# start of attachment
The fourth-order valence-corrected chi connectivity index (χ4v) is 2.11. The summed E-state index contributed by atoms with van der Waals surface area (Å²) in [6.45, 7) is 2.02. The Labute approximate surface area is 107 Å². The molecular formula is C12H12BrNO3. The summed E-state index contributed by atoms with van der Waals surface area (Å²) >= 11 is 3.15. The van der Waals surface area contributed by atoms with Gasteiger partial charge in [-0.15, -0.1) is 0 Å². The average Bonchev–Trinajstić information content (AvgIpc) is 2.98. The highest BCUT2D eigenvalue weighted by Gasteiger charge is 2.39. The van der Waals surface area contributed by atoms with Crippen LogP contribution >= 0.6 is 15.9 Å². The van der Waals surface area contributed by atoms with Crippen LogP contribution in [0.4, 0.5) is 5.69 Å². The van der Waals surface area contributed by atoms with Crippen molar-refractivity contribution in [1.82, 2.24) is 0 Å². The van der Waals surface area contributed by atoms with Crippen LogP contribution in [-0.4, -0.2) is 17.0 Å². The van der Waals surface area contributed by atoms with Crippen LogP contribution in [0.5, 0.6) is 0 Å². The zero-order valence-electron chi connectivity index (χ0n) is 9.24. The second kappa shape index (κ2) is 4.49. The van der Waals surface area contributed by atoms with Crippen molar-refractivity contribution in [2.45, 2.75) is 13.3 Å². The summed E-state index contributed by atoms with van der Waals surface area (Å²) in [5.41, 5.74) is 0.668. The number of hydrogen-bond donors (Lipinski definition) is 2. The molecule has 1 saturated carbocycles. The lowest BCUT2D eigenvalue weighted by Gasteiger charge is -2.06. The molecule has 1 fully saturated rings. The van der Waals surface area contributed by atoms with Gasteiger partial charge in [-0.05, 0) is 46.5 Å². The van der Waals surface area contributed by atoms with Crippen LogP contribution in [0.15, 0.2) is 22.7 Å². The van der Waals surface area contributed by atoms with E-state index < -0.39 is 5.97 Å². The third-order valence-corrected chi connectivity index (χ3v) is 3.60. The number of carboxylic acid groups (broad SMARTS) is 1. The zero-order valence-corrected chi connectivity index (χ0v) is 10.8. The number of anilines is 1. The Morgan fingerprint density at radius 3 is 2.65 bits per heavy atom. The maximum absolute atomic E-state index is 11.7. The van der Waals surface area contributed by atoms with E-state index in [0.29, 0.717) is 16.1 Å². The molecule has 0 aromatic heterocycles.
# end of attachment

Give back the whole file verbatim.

The fourth-order valence-corrected chi connectivity index (χ4v) is 2.11. The summed E-state index contributed by atoms with van der Waals surface area (Å²) in [6.45, 7) is 2.02. The Labute approximate surface area is 107 Å². The molecular formula is C12H12BrNO3. The summed E-state index contributed by atoms with van der Waals surface area (Å²) >= 11 is 3.15. The van der Waals surface area contributed by atoms with Gasteiger partial charge in [-0.15, -0.1) is 0 Å². The average Bonchev–Trinajstić information content (AvgIpc) is 2.98. The highest BCUT2D eigenvalue weighted by Gasteiger charge is 2.39. The van der Waals surface area contributed by atoms with Crippen LogP contribution >= 0.6 is 15.9 Å². The van der Waals surface area contributed by atoms with Crippen LogP contribution in [0.4, 0.5) is 5.69 Å². The van der Waals surface area contributed by atoms with Crippen molar-refractivity contribution in [1.82, 2.24) is 0 Å². The van der Waals surface area contributed by atoms with Crippen LogP contribution in [-0.4, -0.2) is 17.0 Å². The van der Waals surface area contributed by atoms with Crippen LogP contribution in [0.5, 0.6) is 0 Å². The zero-order valence-electron chi connectivity index (χ0n) is 9.24. The second kappa shape index (κ2) is 4.49. The van der Waals surface area contributed by atoms with Crippen molar-refractivity contribution in [2.45, 2.75) is 13.3 Å². The summed E-state index contributed by atoms with van der Waals surface area (Å²) in [5.41, 5.74) is 0.668. The number of hydrogen-bond donors (Lipinski definition) is 2. The molecule has 1 saturated carbocycles. The lowest BCUT2D eigenvalue weighted by Gasteiger charge is -2.06. The molecule has 1 fully saturated rings. The van der Waals surface area contributed by atoms with Gasteiger partial charge in [-0.05, 0) is 46.5 Å². The van der Waals surface area contributed by atoms with Crippen LogP contribution in [0.15, 0.2) is 22.7 Å². The van der Waals surface area contributed by atoms with E-state index < -0.39 is 5.97 Å². The third-order valence-corrected chi connectivity index (χ3v) is 3.60. The number of carboxylic acid groups (broad SMARTS) is 1. The zero-order valence-corrected chi connectivity index (χ0v) is 10.8. The number of anilines is 1. The Morgan fingerprint density at radius 3 is 2.65 bits per heavy atom. The maximum absolute atomic E-state index is 11.7. The van der Waals surface area contributed by atoms with E-state index in [0.29, 0.717) is 16.1 Å². The molecule has 0 aromatic heterocycles.